The use of artificial intelligence (AI) in our lives, both in peace and in war, has exploded over the past 10 years, from ATM machines armed with facial recognition to Alexa, your friendly companion which can answer questions, let you know the weather for the day and turn on your television. The problem is that Alexa, among other machines, stores and reports your questions and formulates a profile of you and your interests. AI has been steadily saturating our lives. But as always with a novel technology, predictions for its power and how it can be used are often more fantastical than real. AI’s limitations and possibilities for error are rapidly becoming apparent. While speculation is fascinating, constructing, developing and using AI technology and testing its accuracy in replacing human effort requires careful, evidence based research.
Let’s talk about using AI in the doctor’s office. Patients complain bitterly about the physician who looks into his computer screen and types furiously to create the latest buzz word in our profession, the “electronic medical record. ” The record is stored and, like any digital information, can be hacked and utilized for nefarious purposes. Often it contains wrong data that are copied verbatim and reported time after time as the records are transmitted from one physician to the next. Another iteration of the medical record is the product of the “medical scribe”, a robot that records what is said between physician and patient. Unfortunately, the scribe may “hear” incorrectly (ever follow the instant caption service on TV and see how often it misses the original spoken word?) and often cannot recognize regional accents.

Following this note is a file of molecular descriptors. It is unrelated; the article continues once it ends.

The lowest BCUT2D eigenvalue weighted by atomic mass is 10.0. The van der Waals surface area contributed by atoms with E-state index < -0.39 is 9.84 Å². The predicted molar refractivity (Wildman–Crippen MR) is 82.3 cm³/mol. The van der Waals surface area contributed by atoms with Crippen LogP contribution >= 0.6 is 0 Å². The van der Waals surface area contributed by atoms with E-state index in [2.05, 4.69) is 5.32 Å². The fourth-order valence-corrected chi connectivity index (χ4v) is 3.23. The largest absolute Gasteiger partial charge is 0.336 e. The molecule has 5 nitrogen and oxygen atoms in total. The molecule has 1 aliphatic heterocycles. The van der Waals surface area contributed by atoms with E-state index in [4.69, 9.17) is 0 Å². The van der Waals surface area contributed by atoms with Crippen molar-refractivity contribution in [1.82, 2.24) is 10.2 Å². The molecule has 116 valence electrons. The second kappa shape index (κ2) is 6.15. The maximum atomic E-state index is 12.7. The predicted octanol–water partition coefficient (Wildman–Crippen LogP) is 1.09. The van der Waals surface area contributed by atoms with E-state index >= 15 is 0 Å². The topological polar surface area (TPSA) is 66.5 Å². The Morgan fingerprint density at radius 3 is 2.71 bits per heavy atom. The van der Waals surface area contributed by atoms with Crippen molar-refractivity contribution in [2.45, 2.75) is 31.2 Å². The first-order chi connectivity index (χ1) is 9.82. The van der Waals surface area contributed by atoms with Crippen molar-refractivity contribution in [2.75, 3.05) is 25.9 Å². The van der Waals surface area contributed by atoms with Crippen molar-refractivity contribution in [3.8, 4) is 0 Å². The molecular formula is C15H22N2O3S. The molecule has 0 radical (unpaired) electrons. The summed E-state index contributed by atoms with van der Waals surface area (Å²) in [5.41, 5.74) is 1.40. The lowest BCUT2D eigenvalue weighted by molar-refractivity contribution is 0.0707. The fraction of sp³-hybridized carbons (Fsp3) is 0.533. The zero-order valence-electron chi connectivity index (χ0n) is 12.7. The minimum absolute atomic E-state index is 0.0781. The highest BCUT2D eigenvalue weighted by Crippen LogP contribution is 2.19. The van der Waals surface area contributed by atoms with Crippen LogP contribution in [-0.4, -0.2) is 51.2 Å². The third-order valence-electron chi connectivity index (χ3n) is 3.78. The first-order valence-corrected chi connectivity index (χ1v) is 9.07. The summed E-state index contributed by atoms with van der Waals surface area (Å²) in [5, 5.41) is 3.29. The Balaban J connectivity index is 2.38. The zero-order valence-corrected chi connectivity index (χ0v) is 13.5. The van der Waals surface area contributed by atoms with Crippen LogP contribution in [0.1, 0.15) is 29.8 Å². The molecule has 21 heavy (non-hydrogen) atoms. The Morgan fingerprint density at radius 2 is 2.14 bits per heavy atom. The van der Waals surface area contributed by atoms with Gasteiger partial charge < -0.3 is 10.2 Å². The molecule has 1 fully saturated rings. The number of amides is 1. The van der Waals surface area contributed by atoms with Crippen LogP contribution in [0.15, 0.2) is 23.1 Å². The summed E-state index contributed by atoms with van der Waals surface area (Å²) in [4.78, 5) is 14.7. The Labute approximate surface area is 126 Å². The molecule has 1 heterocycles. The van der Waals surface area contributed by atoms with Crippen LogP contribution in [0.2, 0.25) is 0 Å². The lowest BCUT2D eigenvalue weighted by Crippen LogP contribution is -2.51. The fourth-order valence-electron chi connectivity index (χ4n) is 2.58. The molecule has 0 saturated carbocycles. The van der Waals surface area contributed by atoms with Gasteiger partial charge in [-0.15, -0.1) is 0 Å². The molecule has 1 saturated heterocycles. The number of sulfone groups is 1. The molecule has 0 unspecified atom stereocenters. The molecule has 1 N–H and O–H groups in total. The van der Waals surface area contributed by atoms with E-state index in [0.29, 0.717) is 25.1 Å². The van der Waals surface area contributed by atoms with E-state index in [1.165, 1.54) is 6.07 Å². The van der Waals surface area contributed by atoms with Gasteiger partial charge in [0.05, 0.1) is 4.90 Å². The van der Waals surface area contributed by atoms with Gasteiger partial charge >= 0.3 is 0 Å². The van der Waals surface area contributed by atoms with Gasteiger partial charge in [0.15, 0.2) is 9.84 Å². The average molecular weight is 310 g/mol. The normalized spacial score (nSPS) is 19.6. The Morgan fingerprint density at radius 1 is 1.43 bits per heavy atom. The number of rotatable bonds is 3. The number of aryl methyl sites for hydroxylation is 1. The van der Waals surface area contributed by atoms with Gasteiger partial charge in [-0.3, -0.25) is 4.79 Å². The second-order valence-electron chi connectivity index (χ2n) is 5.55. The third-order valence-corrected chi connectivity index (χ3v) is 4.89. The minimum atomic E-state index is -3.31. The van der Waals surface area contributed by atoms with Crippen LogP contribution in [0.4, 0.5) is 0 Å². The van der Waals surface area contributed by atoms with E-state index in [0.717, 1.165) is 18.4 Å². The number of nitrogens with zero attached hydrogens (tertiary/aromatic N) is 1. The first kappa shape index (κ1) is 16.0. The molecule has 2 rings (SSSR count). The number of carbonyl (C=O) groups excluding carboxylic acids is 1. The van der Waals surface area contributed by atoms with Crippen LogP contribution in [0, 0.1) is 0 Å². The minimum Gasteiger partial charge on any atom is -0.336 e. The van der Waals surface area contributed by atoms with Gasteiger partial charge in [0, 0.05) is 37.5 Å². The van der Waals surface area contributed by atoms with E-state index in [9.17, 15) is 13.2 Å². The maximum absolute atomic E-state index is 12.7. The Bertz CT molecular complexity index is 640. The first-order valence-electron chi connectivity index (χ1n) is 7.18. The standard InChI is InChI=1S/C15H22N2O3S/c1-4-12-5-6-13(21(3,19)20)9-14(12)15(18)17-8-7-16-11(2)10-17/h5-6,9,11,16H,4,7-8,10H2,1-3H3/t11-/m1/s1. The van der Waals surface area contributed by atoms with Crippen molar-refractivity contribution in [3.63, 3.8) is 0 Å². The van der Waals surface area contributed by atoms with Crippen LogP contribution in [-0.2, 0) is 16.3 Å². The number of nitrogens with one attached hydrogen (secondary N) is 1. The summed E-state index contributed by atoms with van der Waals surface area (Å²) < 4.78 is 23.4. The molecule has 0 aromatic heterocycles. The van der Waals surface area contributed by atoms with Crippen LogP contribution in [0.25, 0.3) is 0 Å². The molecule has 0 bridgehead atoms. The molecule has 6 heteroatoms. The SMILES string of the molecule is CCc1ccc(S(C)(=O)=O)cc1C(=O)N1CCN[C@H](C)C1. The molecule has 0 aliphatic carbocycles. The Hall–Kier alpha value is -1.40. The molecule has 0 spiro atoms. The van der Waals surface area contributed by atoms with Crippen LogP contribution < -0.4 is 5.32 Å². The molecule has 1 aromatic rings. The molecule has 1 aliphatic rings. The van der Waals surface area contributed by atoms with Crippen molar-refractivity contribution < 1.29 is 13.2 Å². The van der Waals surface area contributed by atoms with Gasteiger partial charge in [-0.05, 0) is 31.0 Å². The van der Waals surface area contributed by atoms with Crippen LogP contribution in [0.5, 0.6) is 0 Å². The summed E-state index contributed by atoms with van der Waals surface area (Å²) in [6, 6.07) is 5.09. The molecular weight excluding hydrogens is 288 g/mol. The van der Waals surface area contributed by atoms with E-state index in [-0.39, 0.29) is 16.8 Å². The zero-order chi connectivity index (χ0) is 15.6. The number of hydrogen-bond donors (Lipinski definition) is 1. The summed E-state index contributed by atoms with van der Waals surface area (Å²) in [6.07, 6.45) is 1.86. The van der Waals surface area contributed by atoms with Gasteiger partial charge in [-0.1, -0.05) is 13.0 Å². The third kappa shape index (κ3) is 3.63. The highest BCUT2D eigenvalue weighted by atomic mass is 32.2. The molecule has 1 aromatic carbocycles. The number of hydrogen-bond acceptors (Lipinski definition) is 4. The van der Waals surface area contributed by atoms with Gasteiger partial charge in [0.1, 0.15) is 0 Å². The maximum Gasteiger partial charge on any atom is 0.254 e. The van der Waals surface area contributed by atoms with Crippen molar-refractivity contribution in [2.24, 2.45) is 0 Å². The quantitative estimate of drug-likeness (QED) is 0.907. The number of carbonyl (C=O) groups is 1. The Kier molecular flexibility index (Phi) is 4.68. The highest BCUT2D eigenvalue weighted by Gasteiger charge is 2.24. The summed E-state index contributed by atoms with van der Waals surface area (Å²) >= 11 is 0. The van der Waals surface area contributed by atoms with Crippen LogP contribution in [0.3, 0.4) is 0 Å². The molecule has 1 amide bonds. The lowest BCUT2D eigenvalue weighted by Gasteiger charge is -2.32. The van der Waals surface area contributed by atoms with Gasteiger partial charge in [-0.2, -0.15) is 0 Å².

Take facial recognition technology: sounds like a fail-safe idea for secure access to cell phones, ATM’s and at airports. But it seems that the current systems can’t take skin tone into account-a source of misidentification.
Alexa has partnered with the FDA to recommend and keep track of medications for patients but the machine doesn’t recognize many of the names of the drugs ordered/taken.
Robots are everywhere in the world of commerce. The New York Times reports that a company called Powerfront “uses colorful avatars to represent customers, their purchasing history and their shopping activity.” Business knows more about you than you can imagine, tracking your internet use and storing the information for marketing purposes. One expert believes customer’s “emotional profiles” are stored and used to sell products they may find particularly attractive and even irresistible.
The Washington Post reported this week that the Massachusetts State Police has become the first law enforcement agency in the US to put a robotic dog to work. They are testing the capabilities of the machine, which they have attached to be bomb squad unit, for three months to detect “potentially dangerous environments which may contain suspects and ordnance”. Civil rights organizations are becoming alarmed. Apparently much of the robot’s movements are self-generated and not controlled by humans. The possibility of physical harm or intimidation of people has apparently been a concern and been expressly forbidden by agreements made by the robot manufacturer, Boston Dynamics, and their customers.
The bottom line is that artificial intelligence is accumulating information about all of us to a degree that’s intrusive, alarming and can contain significant errors. It is being used to influence choices and purchases we make to an extent that most of us would find astonishing if we had an opportunity to review our individualized profiles. Machines aren’t ready to replace the judgment and control of human intelligence without close supervision and clear boundaries of what’s transparent, fair and legal. Before you consent to “cookies” the next time you access a new website, think twice.